Russia pounded parts of
Chechnya from the air and ground,
with warplanes running about 50
combat missions in a 24-hour period,
the Interfax news agency said.
Fearful civilians kept up their exodus
from Chechnya.
So far, Russia’s march across
Chechnya, which began two months
ago, has not produced major battles
reminiscent of the 1994-96 war in
the breakaway territory. The out
gunned Chechens have regularly
retreated rather than confront the
larger and more heavily armed
Russian formations.
— " .— .. 1
Editor: Josh Funk
Managing Editor: Sarah Baker
Associate News Editor: Lindsay Young
Associate News Editor: Jessica Fargen
Opinion Editor: Mark Baldridge
- Sports Editor: Sam McKewon
A&E Editor: Liza Holtmeier
Copy Desk Chief: Diane Broderick
Photo Chief: Lane Hickenbottom
Design Chief: Melanie Falk
Art Director: Matt Haney
Web Editor: Gregg Steams
Asst Web Editor: Jennifer Walker
General Manager: Daniel Shattil
Publications Board Jessica Hofmann,
Chairwoman: (402)477-0527
Professional Adviser: Don Walton,
Advertising Manager: Nick Partsch,
Asst Ad Manager: Jamie Yeager
ClassHWid Ad Manager: Mary Johnson
Student arrested on f
sexual assault charge
From staff reports
University police arrested a 19
year-old male student Friday on a
sexual assault charge, University
Police Sgt. Mylo Bushing said.
The student, who lives in Cather
Residence Hall, was arrested on first
degree sexual assault charges for
being sexually involved with a 14
year-old girl he met over the Internet,
Bushing said.
“He’s charged with first-degree
sexual assault, but I think he’ll eqd up
getting charged with sexual assault
on a child,” Bushing said.
The student and the girl met on
the Internet, and the student invited
the girl to come to his residence hall
room. They watched television in the
room and eventually had consensual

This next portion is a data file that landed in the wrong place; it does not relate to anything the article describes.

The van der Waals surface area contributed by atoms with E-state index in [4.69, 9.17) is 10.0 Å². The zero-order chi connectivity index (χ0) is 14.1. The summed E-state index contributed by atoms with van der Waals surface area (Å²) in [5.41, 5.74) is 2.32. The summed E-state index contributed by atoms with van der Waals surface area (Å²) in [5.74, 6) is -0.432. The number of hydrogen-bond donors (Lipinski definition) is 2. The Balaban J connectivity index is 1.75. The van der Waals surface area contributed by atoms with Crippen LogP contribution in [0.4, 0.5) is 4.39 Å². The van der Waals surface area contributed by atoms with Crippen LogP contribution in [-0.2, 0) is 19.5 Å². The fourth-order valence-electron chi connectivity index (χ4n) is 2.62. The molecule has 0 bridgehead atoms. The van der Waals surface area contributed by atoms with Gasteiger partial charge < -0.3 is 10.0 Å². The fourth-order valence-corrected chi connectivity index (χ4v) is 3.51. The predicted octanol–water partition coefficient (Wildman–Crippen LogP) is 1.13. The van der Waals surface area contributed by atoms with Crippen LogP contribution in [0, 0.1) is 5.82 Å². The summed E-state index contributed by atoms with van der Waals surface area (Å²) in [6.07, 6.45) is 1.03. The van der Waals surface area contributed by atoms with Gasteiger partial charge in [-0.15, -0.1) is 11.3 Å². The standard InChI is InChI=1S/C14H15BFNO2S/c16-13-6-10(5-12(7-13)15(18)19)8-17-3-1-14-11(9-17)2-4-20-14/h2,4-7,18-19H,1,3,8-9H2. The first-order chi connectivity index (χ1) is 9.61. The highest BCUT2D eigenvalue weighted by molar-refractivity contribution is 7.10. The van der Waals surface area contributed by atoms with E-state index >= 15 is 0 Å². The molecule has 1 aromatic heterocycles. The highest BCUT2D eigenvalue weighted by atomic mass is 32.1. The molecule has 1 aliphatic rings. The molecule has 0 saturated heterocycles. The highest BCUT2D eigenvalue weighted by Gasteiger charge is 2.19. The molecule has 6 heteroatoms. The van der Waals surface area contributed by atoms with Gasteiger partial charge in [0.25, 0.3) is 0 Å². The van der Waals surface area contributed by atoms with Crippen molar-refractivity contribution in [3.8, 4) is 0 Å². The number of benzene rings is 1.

sexual contact, Bushing said.
On a different occasion, the stu
dent picked up the girl at her home in
Lincoln around 2 or 3 a.m., took her
to his room and had sexual contaoL
again, Bushing said.
The girl’s mother found out about.
the sexual activity and called Lincoln
Police, who performed an initial
investigation before turning the case
over to University Police, Bushing):
“We don’t know the actual dates
that this happened,” Bushing said.
“It’s hard to get straightened out>
because we picked it up mid-stream
from LPD.”
Bushing said he thought the
events could have happened some
time last month, but the belated
reporting of the event makes the sex
ual contact hard to prove.
“It’s kind of a he-said-she-said
type of thing because we have no
physical evidence,” he said. “Once
we have more time to sort things out,
we’ll have a better understanding of
what went on.”
3-year-old fires gun;
no injuries sustained
A 3-year-old boy discharged a
handgun at his baby sitter’s home on
Sunday, Ofc. Katherine Finnell said.
Police were called to 3635
Cleveland St. at 7:25 p.m. to investi
gate the circumstances surrounding
the gunshot. The bullet lodged in the
The boy’s mother left him at a
house of two 22-year-old adults while
she went to work, police said.
While the boy and the adults were
watching television, the boy stood up,
and the adults assumed he was going
to the bathroom, Finnell said.
Instead, the boy went into a bed
room and found a loaded gun on the
The boy picked up the Colt .380